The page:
You’ve gone with “Smoke Signals” as your first UK single. What made you choose that one?
I thought because of summer, and there might be some fires and BBQS! It’s a fun song, we had a lot of fun making it. Midnight Oil are using it as their walk on song around the world at the moment, they have a lot of street cred in Australia, so that’s great. For me, it’s a really fun song and it means a lot. I really hope it translates!
And what was the inspiration behind it?
There was this really early Japanese reality TV show. You can see it on YouTube, it’s crazy; it’s called Sweepstakes Millionaire. They find this guy, he’s a comedian, and he’d auditioned and failed for another show. All he wanted to do was be famous. So these directors come to him and they’re like “We’ve got an idea for another show, we don’t know what’s gonna happen, but will you be interested?” and the guy said “Look, I’ll do anything, but my dad’s a policeman and just asked me to promise that I’ll never be naked.” They go to this apartment, and it’s completely empty. There’s a coffee table and it has magazines on it – they have sweepstakes at the back, so you know you fill them in and win stuff – and he had to win one million Yen worth of sweepstakes to be released from the apartment. Then they told him that he would need to strip completely naked, and he does! They shut the door and it goes live immediately, there are cameras in everything. For the first two weeks nothing’s coming because the mail has to go off and he’s starving. He’s in there for a really long time and you’re basically watching someone go crazy. He becomes quite comfortable being naked and alone, but he changes. He’s so happy one day because rice arrives and then he realises that he has nothing to cook it in, so he puts it in a cup of water on the windowsill and waits a day for it to congeal. More Japanese watched him everyday than Americans watch Game of Thrones, so he was really popular. Eventually he wins one million Yen, and they’re like “Congrats! You’ve won a trip to Korea!” when all he wants to do is go home and see his family. But they take him to Korea, and after two days he says he wants to go home and they take him to this apartment in Korea identical to the one in Tokyo and he has to win his airfare back to Japan. Eventually the walls fall down and he’s in a live studio. So it goes from worse to worse. That’s what “Smoke Signals” is all about.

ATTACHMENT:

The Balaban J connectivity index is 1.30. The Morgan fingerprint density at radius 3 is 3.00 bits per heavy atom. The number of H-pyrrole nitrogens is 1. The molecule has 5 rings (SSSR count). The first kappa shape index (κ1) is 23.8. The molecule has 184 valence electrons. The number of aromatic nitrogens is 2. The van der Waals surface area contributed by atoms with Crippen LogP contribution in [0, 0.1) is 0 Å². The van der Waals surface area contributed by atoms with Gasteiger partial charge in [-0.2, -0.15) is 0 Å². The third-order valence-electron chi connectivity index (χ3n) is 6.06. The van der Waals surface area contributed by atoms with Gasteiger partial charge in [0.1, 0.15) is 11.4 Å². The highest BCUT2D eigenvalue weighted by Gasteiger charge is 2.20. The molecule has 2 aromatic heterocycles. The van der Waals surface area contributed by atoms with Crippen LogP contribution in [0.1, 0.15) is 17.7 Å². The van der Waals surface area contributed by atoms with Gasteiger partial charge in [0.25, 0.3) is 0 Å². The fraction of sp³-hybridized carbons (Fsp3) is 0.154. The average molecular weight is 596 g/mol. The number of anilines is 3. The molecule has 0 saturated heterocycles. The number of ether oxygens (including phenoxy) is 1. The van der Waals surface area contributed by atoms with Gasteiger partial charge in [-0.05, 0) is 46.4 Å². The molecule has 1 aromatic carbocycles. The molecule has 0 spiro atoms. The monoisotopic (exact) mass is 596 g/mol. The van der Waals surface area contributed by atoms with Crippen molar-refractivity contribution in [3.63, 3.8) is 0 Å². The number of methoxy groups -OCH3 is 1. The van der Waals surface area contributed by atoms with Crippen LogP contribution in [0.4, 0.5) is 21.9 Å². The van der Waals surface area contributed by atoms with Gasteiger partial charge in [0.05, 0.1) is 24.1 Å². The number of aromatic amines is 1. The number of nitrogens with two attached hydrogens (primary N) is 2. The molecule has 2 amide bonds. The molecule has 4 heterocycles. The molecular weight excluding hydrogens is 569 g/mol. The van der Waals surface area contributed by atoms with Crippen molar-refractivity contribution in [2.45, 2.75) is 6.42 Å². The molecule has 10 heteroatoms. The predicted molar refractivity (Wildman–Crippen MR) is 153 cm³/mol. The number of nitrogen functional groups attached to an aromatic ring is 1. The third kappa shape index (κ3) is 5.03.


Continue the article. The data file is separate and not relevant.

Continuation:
Wow, that is a lot condensed into one song! So, back to the beginning, where does the name “Olympia” come from?
I guess the Manet painting, I just loved it. Someone’s recently told me that Einstein had a book reading club called “The Olympia Club”. I think I was just so ‘ideas, ideas, ideas’, that I wanted it to be an extension of myself.
You’re heading off to The Great Escape. How are you feeling?
I’m really, really looking forward to it. I have loved being in London, I’ve been here about a week and I’ve had such a great time; it’s hard to imagine it getting any better. But I’m really looking forward to playing with the band, we’ve got a lot of shows. And then a 24 hour plane home straight into another tour!
Have you noticed any differences between Australian crowds and UK crowds?
Not yet. In Australia each city is different, like in Melbourne we’re all very studious and in Sydney we’re all very active and in Perth we’re all very rich. So yeah, hopefully it connects and people will like it! If not, I’ll go souvenir shopping.